OPEC-Non-OPEC: Oil supply cut compliance at record levels

OPEC and Non-OPEC countries which have participated in voluntary production cuts since late 2016, have in August achieved the highest level of conformity, according to the the Joint OPEC-Non-OPEC Ministerial Monitoring Committee (JMMC).

To remind, in December 2016 eleven (now 10) non-OPEC oil producing countries cooperated with the 13 (now 14) OPEC Member Countries in a joint effort to accelerate the stabilization of the global oil market through voluntary cuts in total production of around 1.8 million barrels per day.

The JMCC said on Friday that in August 2017, the OPEC and participating non-OPEC producing countries achieved “an excellent conformity level” of 116%, the highest level since the start of the Declaration of Cooperation.

“This again underscores the resolute commitment of participating producing countries to cooperate towards the rebalancing of the market,” the JMMC said.

Worth noting, despite the reported 116% conformity, not all the parties have delivered in full.

“The JMMC noted that while some participating producing countries have consistently performed beyond their voluntary production adjustments, others are yet to achieve 100% conformity. Furthermore, the JMMC underscored the critical importance that all participating producing countries reach or exceed the 100% conformity rate, and recommended that the JTC continue building on the progress made at the JTC Extraordinary Session held in Abu Dhabi on 8 August, to support each participating country in their efforts towards achieving full conformity with the Declaration of Cooperation,” reads a statement on the OPEC website.

According to the statement, the JMMC took note of recent market developments and expressed confidence that the oil market is moving in the right direction towards the objectives of the Declaration of Cooperation.

According to OPEC, recent data confirmed that global oil demand growth in 2017 is now better than expected, while for 2018, world oil demand is anticipated to be robust, and commercial oil stocks in the OECD fell further in August and the difference to the latest five-year average has been reduced by 168 million barrels since the beginning of this year.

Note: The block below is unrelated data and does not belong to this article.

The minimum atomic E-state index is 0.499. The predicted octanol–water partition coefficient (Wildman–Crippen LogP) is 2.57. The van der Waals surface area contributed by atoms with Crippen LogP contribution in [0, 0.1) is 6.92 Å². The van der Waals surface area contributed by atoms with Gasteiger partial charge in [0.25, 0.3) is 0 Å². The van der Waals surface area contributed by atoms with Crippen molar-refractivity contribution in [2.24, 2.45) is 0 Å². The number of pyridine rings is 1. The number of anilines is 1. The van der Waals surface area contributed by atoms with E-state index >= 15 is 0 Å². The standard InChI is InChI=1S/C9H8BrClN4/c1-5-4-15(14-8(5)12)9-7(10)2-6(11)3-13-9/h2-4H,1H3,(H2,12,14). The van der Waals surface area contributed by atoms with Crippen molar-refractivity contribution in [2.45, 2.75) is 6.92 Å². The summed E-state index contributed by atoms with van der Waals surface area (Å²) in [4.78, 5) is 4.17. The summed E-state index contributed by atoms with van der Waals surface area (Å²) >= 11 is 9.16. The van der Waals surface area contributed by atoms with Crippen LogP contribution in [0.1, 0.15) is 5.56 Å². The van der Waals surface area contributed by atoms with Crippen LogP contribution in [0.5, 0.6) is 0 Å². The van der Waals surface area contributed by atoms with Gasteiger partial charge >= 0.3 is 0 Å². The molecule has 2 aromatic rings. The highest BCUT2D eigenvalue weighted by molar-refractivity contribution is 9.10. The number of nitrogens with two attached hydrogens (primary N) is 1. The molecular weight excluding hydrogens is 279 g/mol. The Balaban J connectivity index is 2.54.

However, according to the report, there remains another 170 million barrels of stock overhang to be depleted. Supported by the improving forward structure in the futures market, floating storage has also been on a declining trend since June.

“The JMMC will continue to monitor other factors in the oil market and their influence on the ongoing market rebalancing process. All options are left open to ensure that every effort is made to rebalance the market for the benefit of all. The next JMMC Meeting is scheduled to be held in Vienna, on 29 November 2017,” the statement ended.

According to Reuters, Brent oil price reached an eight-month high on Monday at $57.75 a barrel, its highest since January 3, boosted by the news of market rebalancing and threats by Turkey it would put a stop to oil flows from Iraq’s Kurdistan region to Turkish ports over the Kurds’ independence referendum.

The Iraqi Kurds are voting to become independent from Baghdad, and Istanbul is concerned its own Kurdish minority might follow a similar practice.

Offshore Energy Today Staff

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